The neurotrophin protein cores have stretches of amino acids that are conserved from fish to mammals. These conserved sequences are suitable as templates for designing degenerate oligonucleotides for PCR amplification of neurotrophin DNA fragments from genomic DNA.
Lamprey neurotrophin (Lf-NT)
Approximately 150 different PCR fragments amplified from lamprey genomic DNA were cloned, and one 228 bp fragment contained a sequence that showed similarity to the conserved regions of the neurotrophins. The fragment was used as a probe to screen a genomic lamprey DNA library. One isolated phage clone (clone 12) containing a 9 kb fragment hybridized with the lamprey PCR fragment. The fragment was mapped and subcloned, and the region around the hybridizing part was sequenced. An open reading frame encoding 324 amino acid residues matching the PCRLf-NT neurotrophin sequence was found in one exon. The typical neurotrophin structure with six conserved cysteine residues forming the characteristic cysteine knot structure and a pro-region with a proteolytic cleavage sites in front of the mature sequence was found in Lf-NT (Fig.1 A,B). Cleavage would give a 184 amino acid mature protein. When compared with mammalian neurotrophins, Lf-NT was shown to contain two amino acid insertions, both of which are situated in variable regions (Ibáñez et al., 1990). One insertion consisting of 16 amino acids, mostly serines, was found in the variable region II, where no insertion has previously been found. The other insertion of 20 amino acids was found in variable region III, where insertions have been found in NT-6, NT-7, and the mammalian versions of NT-4/5 (Fig.1 A). Both insertions are in the loop regions, which can tolerate extra residues without disturbing the general neurotrophin structure. The structure allows the insertions to bulge out from the core (Fig. 1 C,D). Lf-NT has a long glutamine- and lysine-rich amino terminus extending 36 amino acids beyond the conserved neurotrophin motif. The amino terminus of the neurotrophins is one of the variable regions and has been shown to be important for the specificity and activation of TrkA by NGF. The variable regions I, IV, and V in Lf-NT appear normal in comparison with other neurotrophins. The relation of Lf-NT to the other known neurotrophins was studied using phylogenetic analysis.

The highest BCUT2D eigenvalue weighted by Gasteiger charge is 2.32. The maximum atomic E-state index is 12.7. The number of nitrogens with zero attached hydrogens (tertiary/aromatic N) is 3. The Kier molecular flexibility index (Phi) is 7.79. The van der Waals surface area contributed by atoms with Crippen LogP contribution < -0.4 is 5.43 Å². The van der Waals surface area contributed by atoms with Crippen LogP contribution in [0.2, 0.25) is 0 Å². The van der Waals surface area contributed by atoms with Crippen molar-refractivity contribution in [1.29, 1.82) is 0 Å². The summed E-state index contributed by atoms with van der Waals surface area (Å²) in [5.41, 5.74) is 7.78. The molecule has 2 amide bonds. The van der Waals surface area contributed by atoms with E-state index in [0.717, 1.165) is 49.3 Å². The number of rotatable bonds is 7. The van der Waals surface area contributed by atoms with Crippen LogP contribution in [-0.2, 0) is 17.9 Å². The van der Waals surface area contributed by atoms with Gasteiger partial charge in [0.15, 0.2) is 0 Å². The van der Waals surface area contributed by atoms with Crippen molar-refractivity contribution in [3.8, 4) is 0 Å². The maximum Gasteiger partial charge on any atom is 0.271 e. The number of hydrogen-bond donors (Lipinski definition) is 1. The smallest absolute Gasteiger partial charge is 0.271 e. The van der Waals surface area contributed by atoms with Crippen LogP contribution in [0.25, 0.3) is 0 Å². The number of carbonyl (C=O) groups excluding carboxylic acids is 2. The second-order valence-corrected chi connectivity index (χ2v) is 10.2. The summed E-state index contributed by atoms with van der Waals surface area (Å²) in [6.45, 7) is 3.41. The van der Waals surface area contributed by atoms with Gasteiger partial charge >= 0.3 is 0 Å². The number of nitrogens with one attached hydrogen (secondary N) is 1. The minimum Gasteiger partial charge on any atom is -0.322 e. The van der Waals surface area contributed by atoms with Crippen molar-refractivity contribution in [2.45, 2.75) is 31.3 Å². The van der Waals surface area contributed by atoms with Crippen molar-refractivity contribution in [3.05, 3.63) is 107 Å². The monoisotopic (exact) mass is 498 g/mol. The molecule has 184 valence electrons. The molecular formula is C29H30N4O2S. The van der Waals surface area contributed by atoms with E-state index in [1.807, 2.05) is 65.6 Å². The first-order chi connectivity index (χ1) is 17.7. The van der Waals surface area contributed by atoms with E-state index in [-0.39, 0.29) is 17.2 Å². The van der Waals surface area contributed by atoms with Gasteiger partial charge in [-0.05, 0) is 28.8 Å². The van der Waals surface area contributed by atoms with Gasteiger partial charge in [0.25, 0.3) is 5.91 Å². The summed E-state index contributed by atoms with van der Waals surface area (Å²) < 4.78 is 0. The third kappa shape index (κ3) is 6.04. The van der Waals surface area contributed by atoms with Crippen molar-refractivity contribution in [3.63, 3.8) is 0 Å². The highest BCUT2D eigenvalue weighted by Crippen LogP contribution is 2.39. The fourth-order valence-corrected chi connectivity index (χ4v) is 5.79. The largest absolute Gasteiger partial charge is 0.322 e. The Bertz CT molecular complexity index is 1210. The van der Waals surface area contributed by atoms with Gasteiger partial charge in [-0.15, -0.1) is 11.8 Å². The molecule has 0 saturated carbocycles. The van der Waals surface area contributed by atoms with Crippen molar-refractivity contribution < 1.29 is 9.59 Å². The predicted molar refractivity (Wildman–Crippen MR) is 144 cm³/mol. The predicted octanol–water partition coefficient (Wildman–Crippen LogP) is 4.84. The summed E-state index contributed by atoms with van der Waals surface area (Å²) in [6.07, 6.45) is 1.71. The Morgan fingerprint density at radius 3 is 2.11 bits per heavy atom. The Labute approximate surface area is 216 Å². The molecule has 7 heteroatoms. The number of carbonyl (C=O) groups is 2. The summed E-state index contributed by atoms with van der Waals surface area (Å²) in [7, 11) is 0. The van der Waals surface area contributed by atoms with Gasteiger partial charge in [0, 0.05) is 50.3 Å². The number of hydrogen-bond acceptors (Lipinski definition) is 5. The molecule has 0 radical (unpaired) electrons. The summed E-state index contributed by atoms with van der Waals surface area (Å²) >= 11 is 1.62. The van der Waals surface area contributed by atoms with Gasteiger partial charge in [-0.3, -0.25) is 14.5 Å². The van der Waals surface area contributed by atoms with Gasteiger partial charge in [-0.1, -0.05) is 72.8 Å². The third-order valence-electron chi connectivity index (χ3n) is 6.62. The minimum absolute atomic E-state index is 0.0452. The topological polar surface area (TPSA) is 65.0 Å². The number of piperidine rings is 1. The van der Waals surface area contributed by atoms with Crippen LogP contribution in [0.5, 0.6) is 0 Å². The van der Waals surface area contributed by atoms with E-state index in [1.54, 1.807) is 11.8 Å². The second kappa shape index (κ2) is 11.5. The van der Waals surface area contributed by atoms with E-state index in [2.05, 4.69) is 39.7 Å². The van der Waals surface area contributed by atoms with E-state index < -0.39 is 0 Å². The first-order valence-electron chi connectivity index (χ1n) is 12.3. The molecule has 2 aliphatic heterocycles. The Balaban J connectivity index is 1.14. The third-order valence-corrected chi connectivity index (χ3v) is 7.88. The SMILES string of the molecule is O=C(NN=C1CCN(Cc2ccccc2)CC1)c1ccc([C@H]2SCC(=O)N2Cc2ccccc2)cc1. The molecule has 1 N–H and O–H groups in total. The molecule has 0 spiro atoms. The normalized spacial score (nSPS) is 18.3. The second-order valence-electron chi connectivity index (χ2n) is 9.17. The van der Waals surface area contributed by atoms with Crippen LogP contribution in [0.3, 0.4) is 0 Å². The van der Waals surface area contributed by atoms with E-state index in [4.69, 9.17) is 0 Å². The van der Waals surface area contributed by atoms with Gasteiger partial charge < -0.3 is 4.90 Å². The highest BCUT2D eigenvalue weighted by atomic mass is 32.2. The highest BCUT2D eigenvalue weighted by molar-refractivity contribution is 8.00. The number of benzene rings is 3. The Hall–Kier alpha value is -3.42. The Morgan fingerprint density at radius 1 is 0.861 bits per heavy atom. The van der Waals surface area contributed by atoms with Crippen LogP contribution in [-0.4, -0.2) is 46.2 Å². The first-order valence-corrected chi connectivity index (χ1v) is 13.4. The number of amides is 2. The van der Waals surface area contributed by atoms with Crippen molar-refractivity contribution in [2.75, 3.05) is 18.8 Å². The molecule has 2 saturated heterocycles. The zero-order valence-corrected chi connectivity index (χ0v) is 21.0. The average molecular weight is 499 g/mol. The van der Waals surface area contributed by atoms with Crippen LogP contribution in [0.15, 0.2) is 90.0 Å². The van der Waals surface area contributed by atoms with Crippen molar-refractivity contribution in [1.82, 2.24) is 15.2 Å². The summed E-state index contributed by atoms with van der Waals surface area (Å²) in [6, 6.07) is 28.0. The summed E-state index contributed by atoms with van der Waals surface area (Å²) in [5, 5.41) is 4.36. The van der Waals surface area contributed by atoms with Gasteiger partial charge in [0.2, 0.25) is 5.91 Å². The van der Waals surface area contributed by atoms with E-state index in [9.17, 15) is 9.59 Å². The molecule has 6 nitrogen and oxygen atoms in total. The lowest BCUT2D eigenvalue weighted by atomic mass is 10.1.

Two different trees were generated. One tree was based on a matrix with the mature neurotrophin amino acid sequences including theLf-NT, human, rat, and chicken orthologs of NGF, BDNF, and NT-3 as well as the human, rat, and Xenopus laevis NT-4/5. The matrix also contained NGF and NT-6 from platy fish and NT-7 from carp and zebra fish. The second tree was based on a matrix with neurotrophin sequences from species that diverged early from the vertebrate lineage: jawless, cartilaginous, and bony fish. Many of the fish neurotrophin sequences are partial, so this matrix includes 43 amino acids from the mature neurotrophins. We have shown previously that trees constructed from a similarly sized matrix can resolve phylogenetic relationships between mammalian neurotrophins (Kullander et al., 1997). The representation of jawless fish in the analysis was increased by isolation of a neurotrophin fragment from hagfish (M. glutinosa) genomic DNA using the degenerate primer PCR strategy. Hagfish is thought to have diverged very early from the common vertebrate lineage, similar to the lamprey. We were able to find one sequence encoding a 43 amino acid neurotrophin fragment. Several independent clones of the fragment were sequenced, and the sequence was given the name M. glutinosa neurotrophin (Mg-NT).Mg-NT has the characteristic features of a neurotrophin, but does not show a significantly higher degree of identity to any of the other neurotrophins, including Lf-NT. The fragment spans the variable region III and does not carry any insertion.